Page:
Pastor's Blog

The "from-now-on" change

About ten straight miles on US 67 in Arkansas in a borrowed Datsun 280Z. 120 miles per hour. I was coming back from a wedding in Little Rock. I retain no memory of the wedding. Youthful thrill morphing into awakened fear at 120 MPH: that I remember! I was foolish. I abused the trust of the friend who loaned me his car. I wanted to be fast. I wanted to be … “quick.”

“Quick” is far too important to me. Most of my life’s wounds have been self-inflicted by … “quick.” Spoke too soon. Expected too much. Waited too little. Gave up too easily.  Listened too late. I confess an ever-present restlessness, a desire to move on to the next thing. Any semi-competent therapist could peel me like a grape. A couple have … thank God!

Peter was the “Apostle of Quick.” Saint Reactive! Peter was often the first to act and with mixed results. He walked on the water, but sank. (Mt. 14) Peter answered for Jesus about loyalties (does He pay the Temple tax?), but answered clumsily. (Mt. 17). Peter’s “quick-ness” is, sadly, well known in his denials. (Mt. 26)

But Jesus knew what He was doing. “Do not be afraid; from now on,” Jesus told Peter, “you will be catching men.” (Lk. 5) From Now On is open ended. There’s no ticking clock to inject pressure. No ‘next thing’ to serve as a distraction … or an excuse.

Jesus never drove a 280Z at a 120 miles per hour or any other speed. He walked. Miles and miles. House to house. Hill to hill. His disciples walked with Him. Their best exchanges, their most bracing insights, came in the course of one day’s walk. Jesus changed their lives by letting them in to His walking journey.

Saul on the Road to Tarsus is the exception. The pace at which Jesus most often changes a life is a walking pace. A walking pace is a, “come and see” pace and a “being transformed into His likeness” pace.

Resist your need for speed this week, especially as it concerns your soul. Just walk with Jesus. Just do that.

Pastor Tim


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Who will I thank for today?

One of the old books, Orthodoxy, by G. K. Chesterton, has a lot of punch. Chesterton is a man reflecting on "the search."

The search ... for what?  

Chesterton, well over a century ago, laid bare a kind of illusion. The search for meaning and some experiential touch of the divine is all rather off the beam.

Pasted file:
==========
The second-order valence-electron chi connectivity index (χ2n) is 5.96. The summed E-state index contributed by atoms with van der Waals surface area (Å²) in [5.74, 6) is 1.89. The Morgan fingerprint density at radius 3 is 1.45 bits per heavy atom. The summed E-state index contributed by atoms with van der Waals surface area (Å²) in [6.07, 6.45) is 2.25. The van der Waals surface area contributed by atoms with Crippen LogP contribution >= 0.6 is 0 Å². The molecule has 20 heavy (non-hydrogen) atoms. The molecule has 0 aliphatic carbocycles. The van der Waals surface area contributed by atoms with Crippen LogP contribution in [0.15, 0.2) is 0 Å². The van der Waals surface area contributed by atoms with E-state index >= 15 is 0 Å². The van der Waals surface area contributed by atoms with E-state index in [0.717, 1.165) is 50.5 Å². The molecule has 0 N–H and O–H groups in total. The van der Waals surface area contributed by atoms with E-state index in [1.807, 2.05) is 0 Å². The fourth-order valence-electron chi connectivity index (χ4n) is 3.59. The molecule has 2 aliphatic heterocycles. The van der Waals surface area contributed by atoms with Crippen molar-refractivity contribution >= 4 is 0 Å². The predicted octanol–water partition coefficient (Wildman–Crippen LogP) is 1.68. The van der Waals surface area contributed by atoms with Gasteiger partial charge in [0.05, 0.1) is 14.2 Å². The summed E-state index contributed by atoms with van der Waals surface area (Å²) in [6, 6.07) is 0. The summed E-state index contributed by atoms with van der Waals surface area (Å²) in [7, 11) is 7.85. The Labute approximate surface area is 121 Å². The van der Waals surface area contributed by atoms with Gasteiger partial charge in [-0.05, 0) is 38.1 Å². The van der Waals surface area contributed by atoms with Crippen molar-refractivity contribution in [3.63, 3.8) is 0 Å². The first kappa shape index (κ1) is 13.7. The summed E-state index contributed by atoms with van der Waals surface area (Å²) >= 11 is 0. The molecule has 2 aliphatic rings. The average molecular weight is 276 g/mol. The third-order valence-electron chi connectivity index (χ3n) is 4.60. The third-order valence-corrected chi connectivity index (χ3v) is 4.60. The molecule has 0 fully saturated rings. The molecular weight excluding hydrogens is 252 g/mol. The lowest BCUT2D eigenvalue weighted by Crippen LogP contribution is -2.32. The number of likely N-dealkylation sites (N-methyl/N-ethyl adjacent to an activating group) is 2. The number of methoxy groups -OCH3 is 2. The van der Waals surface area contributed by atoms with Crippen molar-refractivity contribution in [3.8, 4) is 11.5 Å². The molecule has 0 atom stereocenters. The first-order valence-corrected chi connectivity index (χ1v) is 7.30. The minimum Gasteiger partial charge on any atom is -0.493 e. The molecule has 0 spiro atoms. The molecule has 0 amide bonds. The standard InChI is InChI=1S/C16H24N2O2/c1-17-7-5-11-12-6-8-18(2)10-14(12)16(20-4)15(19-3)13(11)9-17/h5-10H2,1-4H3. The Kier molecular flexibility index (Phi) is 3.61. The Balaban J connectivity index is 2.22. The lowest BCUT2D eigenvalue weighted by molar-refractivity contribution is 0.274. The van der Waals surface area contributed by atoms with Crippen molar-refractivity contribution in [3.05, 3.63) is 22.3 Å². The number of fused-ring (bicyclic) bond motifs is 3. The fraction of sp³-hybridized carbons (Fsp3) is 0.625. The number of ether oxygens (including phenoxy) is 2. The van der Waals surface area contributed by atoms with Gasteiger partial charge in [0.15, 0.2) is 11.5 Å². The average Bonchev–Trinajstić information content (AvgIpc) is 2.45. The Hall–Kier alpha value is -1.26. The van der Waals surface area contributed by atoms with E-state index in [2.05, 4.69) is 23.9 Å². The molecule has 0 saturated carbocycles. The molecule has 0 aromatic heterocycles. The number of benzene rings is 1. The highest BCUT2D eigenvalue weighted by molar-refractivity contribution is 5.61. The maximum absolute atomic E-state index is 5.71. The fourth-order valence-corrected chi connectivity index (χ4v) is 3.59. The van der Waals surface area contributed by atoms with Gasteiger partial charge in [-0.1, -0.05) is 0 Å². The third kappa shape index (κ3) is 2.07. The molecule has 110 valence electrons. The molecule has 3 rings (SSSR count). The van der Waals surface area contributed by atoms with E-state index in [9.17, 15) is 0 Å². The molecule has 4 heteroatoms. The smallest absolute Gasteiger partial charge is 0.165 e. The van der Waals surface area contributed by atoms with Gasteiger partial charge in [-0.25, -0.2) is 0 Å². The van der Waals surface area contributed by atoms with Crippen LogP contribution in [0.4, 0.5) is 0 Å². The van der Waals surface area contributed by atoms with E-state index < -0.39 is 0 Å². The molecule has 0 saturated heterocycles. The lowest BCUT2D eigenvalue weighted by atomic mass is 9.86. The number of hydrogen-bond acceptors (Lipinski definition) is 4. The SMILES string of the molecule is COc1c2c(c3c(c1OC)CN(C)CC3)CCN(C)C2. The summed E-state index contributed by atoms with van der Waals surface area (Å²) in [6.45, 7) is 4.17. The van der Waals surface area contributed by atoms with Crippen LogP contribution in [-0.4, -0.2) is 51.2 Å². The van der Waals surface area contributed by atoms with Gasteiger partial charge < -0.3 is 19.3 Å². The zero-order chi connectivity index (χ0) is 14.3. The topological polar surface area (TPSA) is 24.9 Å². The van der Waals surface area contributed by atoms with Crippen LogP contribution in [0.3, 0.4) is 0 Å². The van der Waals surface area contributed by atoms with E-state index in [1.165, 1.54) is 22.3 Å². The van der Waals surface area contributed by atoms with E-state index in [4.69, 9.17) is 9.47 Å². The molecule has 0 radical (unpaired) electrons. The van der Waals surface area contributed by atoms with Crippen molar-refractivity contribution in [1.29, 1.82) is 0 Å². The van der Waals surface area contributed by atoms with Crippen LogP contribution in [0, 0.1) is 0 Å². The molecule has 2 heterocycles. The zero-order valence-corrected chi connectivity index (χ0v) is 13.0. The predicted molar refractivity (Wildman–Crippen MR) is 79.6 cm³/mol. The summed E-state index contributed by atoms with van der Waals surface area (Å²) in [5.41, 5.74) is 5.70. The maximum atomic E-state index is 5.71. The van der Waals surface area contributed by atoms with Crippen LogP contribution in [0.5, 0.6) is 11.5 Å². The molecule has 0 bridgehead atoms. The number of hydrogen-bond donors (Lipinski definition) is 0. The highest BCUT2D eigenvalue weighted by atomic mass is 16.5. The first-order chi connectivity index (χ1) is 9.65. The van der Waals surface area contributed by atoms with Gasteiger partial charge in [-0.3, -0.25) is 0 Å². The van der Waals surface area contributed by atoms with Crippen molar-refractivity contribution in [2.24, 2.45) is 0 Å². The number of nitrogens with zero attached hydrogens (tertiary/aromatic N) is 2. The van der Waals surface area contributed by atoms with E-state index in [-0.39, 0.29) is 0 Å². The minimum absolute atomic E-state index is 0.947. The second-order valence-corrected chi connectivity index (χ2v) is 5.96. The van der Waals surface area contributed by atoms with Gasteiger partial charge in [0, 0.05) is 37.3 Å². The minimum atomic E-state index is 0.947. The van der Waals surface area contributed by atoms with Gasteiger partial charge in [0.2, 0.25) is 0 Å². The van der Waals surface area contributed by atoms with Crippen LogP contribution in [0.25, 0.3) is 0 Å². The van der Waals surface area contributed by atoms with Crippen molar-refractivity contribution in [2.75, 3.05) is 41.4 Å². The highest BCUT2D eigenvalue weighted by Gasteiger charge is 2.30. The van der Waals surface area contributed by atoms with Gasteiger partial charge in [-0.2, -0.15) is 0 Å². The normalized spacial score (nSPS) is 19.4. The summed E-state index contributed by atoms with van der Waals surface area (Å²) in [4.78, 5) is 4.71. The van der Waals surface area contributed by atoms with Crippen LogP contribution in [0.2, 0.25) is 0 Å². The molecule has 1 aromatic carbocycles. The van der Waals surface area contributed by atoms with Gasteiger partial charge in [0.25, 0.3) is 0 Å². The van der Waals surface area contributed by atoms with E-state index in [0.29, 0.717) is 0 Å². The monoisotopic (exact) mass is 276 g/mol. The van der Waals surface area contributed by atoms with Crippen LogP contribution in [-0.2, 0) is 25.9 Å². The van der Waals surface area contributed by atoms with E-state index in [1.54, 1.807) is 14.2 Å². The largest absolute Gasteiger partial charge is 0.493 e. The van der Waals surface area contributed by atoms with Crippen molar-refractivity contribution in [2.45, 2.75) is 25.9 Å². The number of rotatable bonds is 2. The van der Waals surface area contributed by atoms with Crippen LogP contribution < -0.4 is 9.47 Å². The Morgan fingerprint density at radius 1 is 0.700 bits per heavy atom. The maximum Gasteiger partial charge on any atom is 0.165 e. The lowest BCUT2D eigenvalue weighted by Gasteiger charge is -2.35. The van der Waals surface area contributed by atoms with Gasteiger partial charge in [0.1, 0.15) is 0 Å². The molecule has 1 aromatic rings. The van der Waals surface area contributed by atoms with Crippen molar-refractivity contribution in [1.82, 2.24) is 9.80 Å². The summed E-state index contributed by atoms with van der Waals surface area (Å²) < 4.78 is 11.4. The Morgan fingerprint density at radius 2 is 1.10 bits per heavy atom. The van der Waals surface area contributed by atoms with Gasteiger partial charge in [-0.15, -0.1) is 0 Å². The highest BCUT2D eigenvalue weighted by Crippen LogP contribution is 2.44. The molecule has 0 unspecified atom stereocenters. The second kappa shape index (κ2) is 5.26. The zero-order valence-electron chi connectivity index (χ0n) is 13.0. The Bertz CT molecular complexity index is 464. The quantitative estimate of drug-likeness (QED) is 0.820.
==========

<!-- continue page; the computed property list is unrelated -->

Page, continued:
Meaning that "meaning" and "the divine" are not hard to find. You encountered them before breakfast. You'll have to work hard to miss them before supper. They will be present. The question is, "Will you see them?"

Chesterton, working from "Robinson Crusoe," challenges our thinking. Rather than grind through life looking in grief at what has been lost, why not look in wonder at how life can thrive among the little which was saved? 

Chesterton says:

 "Crusoe is a man on a small rock with a few comforts just snatched from the sea: the best thing in the book is simply the list of things saved from the wreck.

... Every kitchen tool becomes ideal because Crusoe might have dropped it in the sea. It is a good exercise, in empty or ugly hours of the day, to look at anything, ... and think how happy one could be to have brought it out of the sinking ship on to the solitary island. But it is a better exercise still to remember how all things have had this hair-breadth escape: everything has been saved from a wreck."

This thoroughly Christian insight braces me. I am owed nothing in this world. Not the faithfulness of my wife, the kindness of strangers, the taste of good food or my next breath. 

Can I produce a receipt entitling me to gaze in wonder at a sleeping infant? The sun does not rise in answer to my personal subpoena. Yet the sun presents itself to my grateful delight every morning and often with a flourish of glory. Did I earn my unexpected laughter today? The life-changing insight?

We live in a fallen world. To carry on with Chesterton's thought, we live in a world after the shipwreck of Eden. Now, because of Christ, we have life and purpose. We are rescued and live upon solid ground. Each new day is, in fact, a NEW DAY.

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